5 doctors weighed in:

Brain damage i play semi professional rugby. Since we don't wear helmets, is there going to be any long term brain damage I should be worried about?

5 doctors weighed in
Dr. Robert Dorsey
Wound care
2 doctors agree

In brief: Of course

You shld be wearing helments.
Repetitive trauma to the brain can and will cause long term damage.

In brief: Of course

You shld be wearing helments.
Repetitive trauma to the brain can and will cause long term damage.
Dr. Robert Dorsey
Dr. Robert Dorsey
Thank
1 comment
Dr. Mark Safford
There is increasing evidence that repeated blows to the head even when participants have head protection causes brain injury that may not be diagnosed until years later.
Dr. Herbert Krob
Neurology
1 doctor agrees

In brief: The

The long term effects of one-time or recurring mild traumatic brain injuries (also known as concussions), particularly sports-related injuries, are being heavily investigated by brain scientists and popularized in the media, although they are still incompletely understood.
Another name for the long-term, cumulative effects of recurrent mild traumatic brain injury is "chronic traumatic encephalopathy (cte)." the very first description of cte was in 1928 in "punch drunk" boxers. At that time, the condition was called dementia pugilistica. The description included symptoms and findings similar to both parkinson disease and alzheimer disease, both of which are progressive, degenerative neurological conditions. More recently, a paper published in the journal neurosurgery, called "chronic traumatic encephalopathy in the national football league, " announced that nfl players with three or more concussions were significantly more likely to develop clinical depression, 3 times more likely to develop memory problems, and 5 times more likely to develop alzheimer disease. Autopsy specimens from the brains of deceased nfl players have shown some of the findings of alzheimer and other degenerative neurological conditions. Chronic traumatic encephalopathy has also been described in ice hockey players, professional wrestlers and in participants of other contact sports in which helmets are either routinely worn or not.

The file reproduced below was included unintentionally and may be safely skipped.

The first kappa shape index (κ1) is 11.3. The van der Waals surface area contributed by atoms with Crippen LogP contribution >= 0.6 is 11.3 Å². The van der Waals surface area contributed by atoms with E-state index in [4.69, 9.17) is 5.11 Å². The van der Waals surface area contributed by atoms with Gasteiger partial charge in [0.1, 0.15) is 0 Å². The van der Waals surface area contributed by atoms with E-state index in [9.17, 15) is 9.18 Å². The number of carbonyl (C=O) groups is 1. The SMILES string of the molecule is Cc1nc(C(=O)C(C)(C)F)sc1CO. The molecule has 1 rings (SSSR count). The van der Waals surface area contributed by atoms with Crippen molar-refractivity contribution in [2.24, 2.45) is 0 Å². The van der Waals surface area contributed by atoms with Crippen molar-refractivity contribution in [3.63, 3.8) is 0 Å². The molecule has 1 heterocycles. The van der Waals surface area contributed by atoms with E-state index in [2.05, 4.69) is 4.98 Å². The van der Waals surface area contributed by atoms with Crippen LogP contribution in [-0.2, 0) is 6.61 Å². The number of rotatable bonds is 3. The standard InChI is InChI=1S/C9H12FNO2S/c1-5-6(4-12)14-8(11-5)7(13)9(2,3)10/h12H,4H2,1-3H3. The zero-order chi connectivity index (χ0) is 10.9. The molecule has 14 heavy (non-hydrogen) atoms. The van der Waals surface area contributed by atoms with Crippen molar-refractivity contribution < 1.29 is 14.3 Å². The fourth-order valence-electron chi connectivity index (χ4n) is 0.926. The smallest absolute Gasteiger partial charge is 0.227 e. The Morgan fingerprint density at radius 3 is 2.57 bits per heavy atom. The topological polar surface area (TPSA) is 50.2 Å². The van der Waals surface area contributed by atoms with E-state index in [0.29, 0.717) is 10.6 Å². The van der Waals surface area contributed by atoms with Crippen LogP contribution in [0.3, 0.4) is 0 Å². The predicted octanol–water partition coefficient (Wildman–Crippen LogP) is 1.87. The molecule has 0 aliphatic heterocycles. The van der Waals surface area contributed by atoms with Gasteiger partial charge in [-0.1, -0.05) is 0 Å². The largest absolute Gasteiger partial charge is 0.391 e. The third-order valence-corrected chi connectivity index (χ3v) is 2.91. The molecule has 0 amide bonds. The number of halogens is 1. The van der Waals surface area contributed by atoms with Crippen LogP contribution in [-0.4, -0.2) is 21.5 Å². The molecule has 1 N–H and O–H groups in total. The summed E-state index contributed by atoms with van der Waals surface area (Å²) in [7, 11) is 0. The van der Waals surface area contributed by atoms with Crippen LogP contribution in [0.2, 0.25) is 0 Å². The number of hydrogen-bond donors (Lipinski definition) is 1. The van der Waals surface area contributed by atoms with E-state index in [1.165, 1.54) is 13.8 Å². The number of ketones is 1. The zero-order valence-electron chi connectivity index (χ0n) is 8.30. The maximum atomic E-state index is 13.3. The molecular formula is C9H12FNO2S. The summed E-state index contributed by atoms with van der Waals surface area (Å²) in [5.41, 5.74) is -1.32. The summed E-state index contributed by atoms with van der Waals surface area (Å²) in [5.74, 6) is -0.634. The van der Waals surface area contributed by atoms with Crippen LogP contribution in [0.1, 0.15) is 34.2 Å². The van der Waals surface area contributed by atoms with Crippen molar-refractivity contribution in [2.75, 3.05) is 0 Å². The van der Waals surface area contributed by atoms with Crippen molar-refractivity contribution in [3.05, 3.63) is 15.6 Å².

In brief: The

The long term effects of one-time or recurring mild traumatic brain injuries (also known as concussions), particularly sports-related injuries, are being heavily investigated by brain scientists and popularized in the media, although they are still incompletely understood.
Another name for the long-term, cumulative effects of recurrent mild traumatic brain injury is "chronic traumatic encephalopathy (cte)." the very first description of cte was in 1928 in "punch drunk" boxers. At that time, the condition was called dementia pugilistica. The description included symptoms and findings similar to both parkinson disease and alzheimer disease, both of which are progressive, degenerative neurological conditions. More recently, a paper published in the journal neurosurgery, called "chronic traumatic encephalopathy in the national football league, " announced that nfl players with three or more concussions were significantly more likely to develop clinical depression, 3 times more likely to develop memory problems, and 5 times more likely to develop alzheimer disease. Autopsy specimens from the brains of deceased nfl players have shown some of the findings of alzheimer and other degenerative neurological conditions. Chronic traumatic encephalopathy has also been described in ice hockey players, professional wrestlers and in participants of other contact sports in which helmets are either routinely worn or not.
Dr. Herbert Krob
Dr. Herbert Krob
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